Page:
Staten Island

Staten Island is one of the five boroughs of New York City.   In the southwest of the city, Staten Island is the southernmost part of both the city and state of New York, with Conference House Park at the southern tip of the island and the state.  The borough is separated from New Jersey by the Arthur Kill and the Kill Van Kull, and from the rest of New York by New York Bay.  The borough is coextensive with Richmond County, and until 1975 was the Borough of Richmond.  Its flag was later changed to reflect this. Staten Island has been sometimes called “the forgotten borough” by inhabitants who feel neglected by the city government.

The North Shore—especially the neighborhoods of St. George, Tompkinsville, Clifton, and Stapleton—is the most urban part of the island; it contains the designated St. George Historic District and the St. Paul’s Avenue-Stapleton Heights Historic District, which feature large Victorian houses. The East Shore is home to the 2.5-mile F.D.R. Boardwalk, the fourth-longest in the world. The South Shore, site of the 17th-century Dutch and French Huguenot settlement, developed rapidly beginning in the 1960s and 1970s and is now mostly suburban in character. The West Shore is the least populated and most industrial part of the island.

Motor traffic can reach the borough from Brooklyn via the Verrazano-Narrows Bridge and from New Jersey via the Outerbridge Crossing, Goethals Bridge, and Bayonne Bridge. Staten Island has Metropolitan Transportation Authority (MTA) bus lines and an MTA rapid transit line, the Staten Island Railway, which runs from the ferry terminal at St. George to Tottenville. Staten Island is the only borough that is not connected to the New York City Subway system. The free Staten Island Ferry connects the borough to Manhattan and is a popular tourist attraction, providing views of the Statue of Liberty, Ellis Island, and Lower Manhattan.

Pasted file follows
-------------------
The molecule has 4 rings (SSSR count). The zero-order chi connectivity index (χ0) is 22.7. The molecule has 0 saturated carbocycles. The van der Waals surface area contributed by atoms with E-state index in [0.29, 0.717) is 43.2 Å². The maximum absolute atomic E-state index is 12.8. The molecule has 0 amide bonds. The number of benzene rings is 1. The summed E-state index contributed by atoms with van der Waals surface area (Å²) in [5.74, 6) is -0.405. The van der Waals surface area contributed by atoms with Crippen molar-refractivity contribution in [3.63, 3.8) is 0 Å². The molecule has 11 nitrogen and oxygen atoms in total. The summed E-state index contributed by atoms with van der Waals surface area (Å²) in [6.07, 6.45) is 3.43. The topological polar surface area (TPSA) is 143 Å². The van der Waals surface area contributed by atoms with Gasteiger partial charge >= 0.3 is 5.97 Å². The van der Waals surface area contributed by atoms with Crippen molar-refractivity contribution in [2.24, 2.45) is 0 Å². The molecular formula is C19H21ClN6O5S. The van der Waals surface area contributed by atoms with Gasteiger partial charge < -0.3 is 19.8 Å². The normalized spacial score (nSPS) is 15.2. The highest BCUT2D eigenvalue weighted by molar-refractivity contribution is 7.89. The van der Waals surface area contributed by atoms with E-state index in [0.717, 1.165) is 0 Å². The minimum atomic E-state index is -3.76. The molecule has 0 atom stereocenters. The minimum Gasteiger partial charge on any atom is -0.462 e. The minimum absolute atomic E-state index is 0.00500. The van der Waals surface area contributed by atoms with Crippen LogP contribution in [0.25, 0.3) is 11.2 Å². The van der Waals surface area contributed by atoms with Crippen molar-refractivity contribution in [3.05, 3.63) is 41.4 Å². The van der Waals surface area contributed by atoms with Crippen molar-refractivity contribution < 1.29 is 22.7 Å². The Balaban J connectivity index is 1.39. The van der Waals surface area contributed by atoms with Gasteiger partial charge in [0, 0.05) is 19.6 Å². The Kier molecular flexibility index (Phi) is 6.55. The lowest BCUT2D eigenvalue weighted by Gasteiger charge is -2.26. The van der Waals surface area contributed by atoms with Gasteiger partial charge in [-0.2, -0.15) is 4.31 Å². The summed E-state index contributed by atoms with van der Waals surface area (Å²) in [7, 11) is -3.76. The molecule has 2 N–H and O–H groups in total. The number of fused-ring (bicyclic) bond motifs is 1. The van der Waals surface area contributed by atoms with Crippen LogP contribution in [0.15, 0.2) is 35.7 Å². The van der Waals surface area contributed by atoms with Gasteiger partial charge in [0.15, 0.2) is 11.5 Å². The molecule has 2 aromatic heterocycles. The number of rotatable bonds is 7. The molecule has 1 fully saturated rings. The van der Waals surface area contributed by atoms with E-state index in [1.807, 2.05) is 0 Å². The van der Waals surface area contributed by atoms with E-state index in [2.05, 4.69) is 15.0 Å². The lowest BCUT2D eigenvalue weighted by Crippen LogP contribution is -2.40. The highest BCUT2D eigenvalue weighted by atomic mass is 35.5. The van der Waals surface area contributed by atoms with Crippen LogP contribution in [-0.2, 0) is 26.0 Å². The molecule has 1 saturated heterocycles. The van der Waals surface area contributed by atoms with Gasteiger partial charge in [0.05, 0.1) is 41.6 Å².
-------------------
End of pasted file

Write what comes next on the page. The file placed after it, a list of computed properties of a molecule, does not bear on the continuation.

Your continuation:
Staten Island had the Fresh Kills Landfill, which was the world’s largest landfill before closing in 2001 although it was temporarily reopened that year to receive debris from the September 11 attacks.  The landfill is being redeveloped as Freshkills Park, an area devoted to restoring habitat; the park will become New York City’s second largest public par when completed.

As in much of North America, human habitation appeared in the island fairly rapidly after the retreat of the ice sheet. Archeologists have recovered tool evidence of Clovis culture activity dating from about 14,000 years ago. This evidence was first discovered in 1917 in the Charleston section of the island. Various Clovis artifacts have been discovered since then, on property owned by Mobil Oil

The island was probably abandoned later, possibly because of the extirpation of large mammals on the island. Evidence of the first permanent Native American settlements and agriculture are thought to date from about 5,000 years ago,  although early archaic habitation evidence has been found in multiple locations on the island.

Rossville points are a distinct type of arrowhead that defines a Native American cultural period that runs from the archaic period to the Early Woodland period, dating from about 1500 to 100 BC. They are named for the Rossville section of Staten Island, where they were first found near the old Rossville Post Office building.   Skeletons unearthed at Lenape burial ground in Staten Island, the largest pre-European burial ground in NYC